Patients could have to travel to Exeter ‘for up to six months’ due to lack of doctors

A national shortage of doctors has led to the ‘temporary’ cancellation of ear, nose and throat (ENT) services in North Devon.

From next month, patients will have to travel to Exeter to undergo emergency or elective inpatient care, routine outpatient appointments or day case surgery.

The ENT services routinely offered at North Devon District Hospital (NDDH)could be unavailable for up to six months.

Appointments with clinical nurse specialists; speech and language therapists and dietitians; audiology services (including hearing tests, hearing aid support and screening); oral and maxillofacial surgery; and radiology will continue to be provided at NDDH.

Northern Devon Healthcare NHS Trust said it had run a successful ENT service in North Devon for a number of years but had been unable to fill consultant vacancies.

‘Not viable’

Medical director Dr George Thomson, said: “As the unit in Barnstaple is relatively small, we have been disproportionately affected by the national shortage of senior doctors in ENT and our vacancies leave us with a service that is not viable in its current form.

“It is essential that we provide a sustainable service for the population of North Devon that is both safe and of high quality.

“We have explored various alternative service models and believe the changes put in place are the best way of providing a good service for our local ENT patients.

“We wish to continue to deliver as many services as possible locally but it is inevitable that some patients will need to travel to another hospital for treatment.

“We apologise for the disruption and inconvenience these temporary changes will cause.”

From February, patients will have to visit the Royal Devon and Exeter Hospital (RD&E) for emergency and elective ENT inpatient care; suspected cancer referral appointments; head and neck surgery; and out-of-hours emergency ENT services.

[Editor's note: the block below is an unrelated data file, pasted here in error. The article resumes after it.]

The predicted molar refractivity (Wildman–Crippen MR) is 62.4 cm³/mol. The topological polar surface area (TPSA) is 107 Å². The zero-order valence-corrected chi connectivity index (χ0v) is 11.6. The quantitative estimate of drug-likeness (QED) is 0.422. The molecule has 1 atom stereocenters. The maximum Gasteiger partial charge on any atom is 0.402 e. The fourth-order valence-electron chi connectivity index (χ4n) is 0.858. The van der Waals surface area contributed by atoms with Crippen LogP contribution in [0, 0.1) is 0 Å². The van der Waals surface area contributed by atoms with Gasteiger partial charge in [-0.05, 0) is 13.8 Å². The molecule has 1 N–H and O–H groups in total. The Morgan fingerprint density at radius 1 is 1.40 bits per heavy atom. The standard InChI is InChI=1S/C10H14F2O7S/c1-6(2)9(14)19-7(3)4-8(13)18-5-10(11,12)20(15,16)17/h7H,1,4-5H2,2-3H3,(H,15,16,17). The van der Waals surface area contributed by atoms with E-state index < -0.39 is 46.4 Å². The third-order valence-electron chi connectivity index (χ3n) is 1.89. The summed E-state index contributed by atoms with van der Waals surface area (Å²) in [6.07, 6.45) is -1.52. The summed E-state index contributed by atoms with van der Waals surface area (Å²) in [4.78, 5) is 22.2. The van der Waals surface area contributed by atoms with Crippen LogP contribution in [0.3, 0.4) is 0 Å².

Routine ENT outpatient appointments and day case surgery will be provided by the RD&E or another acute hospital in the area, depending on patient choice.

In the longer term it is hoped that ENT outpatient clinics and day case surgery will again be provided at NDDH by regular visiting surgeons from the RD&E.

However, this is dependent on the recruitment of new consultants and could take up to six months.

Dr Thomson added: “We are continuing to discuss options with the RD&E, neighbouring trusts and the Northern, Eastern and Western Devon Clinical Commissioning Group (CCG) and will provide further updates as necessary.”


But Councillor Dick Jones, North Devon Council’s portfolio holder for health and wellbeing said this was ‘just another example of erosion of services provided at North Devon District Hospital’.

“I don’t think it’s as simple as recruitment, I think it’s all about finances,” he said.

“I believe the people of North Devon are not being best served by Northern Devon Healthcare Trust.”

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